A recent McKinsey article proclaimed, “More progress has been made improving the governance of U.S. corporations during the past couple of years than in the several decades preceding them." Yet,...
Risk Appetites: How Hungry Are Utility Investors?
An effective risk-management strategy depends on knowing your shareholder’s idea of value.
How do shareholder relations link to risk-management policy? The answer: Utilities have to communicate to shareholders a particular set of operating strategies that will attain certain financial results. Risky activities both enhance and threaten those financial results. Therefore, policies must define how risky strategies are formulated, approved, controlled, and measured.
Consider an example. Prior to declaring bankruptcy in 2003, Mirant was seen by many as an energy trading company that held assets in order to improve its trading prospects. The theory was that the connection between physical and financial trading of energy commodities provided unique profit opportunities. This particular strategy also is common to J.Aron and Morgan Stanley, both financial trading shops that acquired physical commodity capabilities in order to capitalize on this sweet spot in commodity trading.
Yet Mirant also could have been seen as a company that managed generation assets and traded to the extent it found opportunity around those assets. In other words, the assets and the activity of a company do not define its strategy. The company defines its strategy. Several different strategies might by coincidence lead to similar portfolios.
We would expect that a trading firm with assets would have a different risk-management policy than an asset firm that trades. These are suggested in Table 1.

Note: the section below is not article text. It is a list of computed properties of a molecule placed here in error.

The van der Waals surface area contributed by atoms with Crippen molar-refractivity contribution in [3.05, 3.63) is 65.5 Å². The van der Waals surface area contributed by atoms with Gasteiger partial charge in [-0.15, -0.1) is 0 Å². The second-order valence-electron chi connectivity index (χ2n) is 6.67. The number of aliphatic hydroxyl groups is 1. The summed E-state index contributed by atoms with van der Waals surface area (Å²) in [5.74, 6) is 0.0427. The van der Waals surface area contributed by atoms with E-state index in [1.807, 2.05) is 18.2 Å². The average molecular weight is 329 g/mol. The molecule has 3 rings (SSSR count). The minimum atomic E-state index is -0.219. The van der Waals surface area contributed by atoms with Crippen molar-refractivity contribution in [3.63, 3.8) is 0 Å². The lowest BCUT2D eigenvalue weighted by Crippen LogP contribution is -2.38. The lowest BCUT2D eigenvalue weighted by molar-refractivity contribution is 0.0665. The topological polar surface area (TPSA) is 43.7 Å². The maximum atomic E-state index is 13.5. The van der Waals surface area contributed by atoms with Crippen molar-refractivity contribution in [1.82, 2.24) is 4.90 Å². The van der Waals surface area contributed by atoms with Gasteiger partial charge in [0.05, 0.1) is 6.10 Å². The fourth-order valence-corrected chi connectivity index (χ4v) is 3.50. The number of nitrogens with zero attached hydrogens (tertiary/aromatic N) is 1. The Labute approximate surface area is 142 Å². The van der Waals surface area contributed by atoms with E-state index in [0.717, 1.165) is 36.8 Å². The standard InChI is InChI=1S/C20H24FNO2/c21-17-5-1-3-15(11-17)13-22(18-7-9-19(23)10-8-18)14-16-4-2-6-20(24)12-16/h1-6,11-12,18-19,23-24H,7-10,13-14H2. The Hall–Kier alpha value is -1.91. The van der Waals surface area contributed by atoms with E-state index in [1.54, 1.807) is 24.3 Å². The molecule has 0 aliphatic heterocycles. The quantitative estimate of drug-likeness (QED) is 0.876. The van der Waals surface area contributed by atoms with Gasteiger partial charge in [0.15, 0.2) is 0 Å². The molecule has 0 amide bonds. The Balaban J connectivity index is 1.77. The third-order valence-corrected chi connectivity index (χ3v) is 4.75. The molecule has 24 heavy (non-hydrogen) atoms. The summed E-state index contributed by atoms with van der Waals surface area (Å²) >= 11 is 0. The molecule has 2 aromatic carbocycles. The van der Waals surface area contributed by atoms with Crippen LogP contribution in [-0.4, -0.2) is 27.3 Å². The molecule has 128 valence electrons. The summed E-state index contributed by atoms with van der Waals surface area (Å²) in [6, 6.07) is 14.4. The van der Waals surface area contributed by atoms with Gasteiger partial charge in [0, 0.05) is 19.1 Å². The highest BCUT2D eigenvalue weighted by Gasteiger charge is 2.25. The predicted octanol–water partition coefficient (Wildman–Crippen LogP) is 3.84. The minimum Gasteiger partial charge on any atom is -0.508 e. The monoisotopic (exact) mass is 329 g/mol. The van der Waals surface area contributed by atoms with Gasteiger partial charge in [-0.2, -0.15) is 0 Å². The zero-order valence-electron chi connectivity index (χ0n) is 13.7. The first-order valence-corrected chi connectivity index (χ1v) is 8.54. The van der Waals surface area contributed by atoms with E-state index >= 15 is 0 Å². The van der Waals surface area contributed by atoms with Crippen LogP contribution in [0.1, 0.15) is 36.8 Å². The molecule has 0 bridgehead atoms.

The trading firm with assets is really a hedge fund with some illiquid trades ( i.e., assets) in its portfolio. There is nothing wrong with this model; in fact, many companies have earned billions from following it. The alternative model is a company driven by its asset strategy. Trading may balance out the strategy or capitalize on some value of the assets ( e.g., information about day-ahead production and grid characteristics), but it does not drive the asset selection.
While both business models are valid, different disclosure strategies are required for investors in each case. Traders with assets should disclose like hedge funds or banks. Asset managers with trades should disclose like industrial companies. Unfortunately, some utilities better seen as asset companies wind up disclosing their risks as if they were trading companies, causing confusion and fear.
Why do investors focus so much on trading, when in many cases, it is such a small contributor to earnings? The answer is that trading holds hidden risks; it is a black box that utility investors don't always understand. When management lets on that it also does not understand these risks fully, investors run scared. The consistency principle has been violated. Trading cannot be seen as being consistent with an overall financial strategy if management cannot explain how it both enhances and threatens the strategy.
Most utilities fall into the category of asset managers with trading. For these utilities, we suggest a "straw man" strategic model.
Straw-man Strategy for Asset Utilities With Trading
1. Communicate to investors that the goal is to preserve assets, and that trading around assets is necessary to capture part of the asset's intrinsic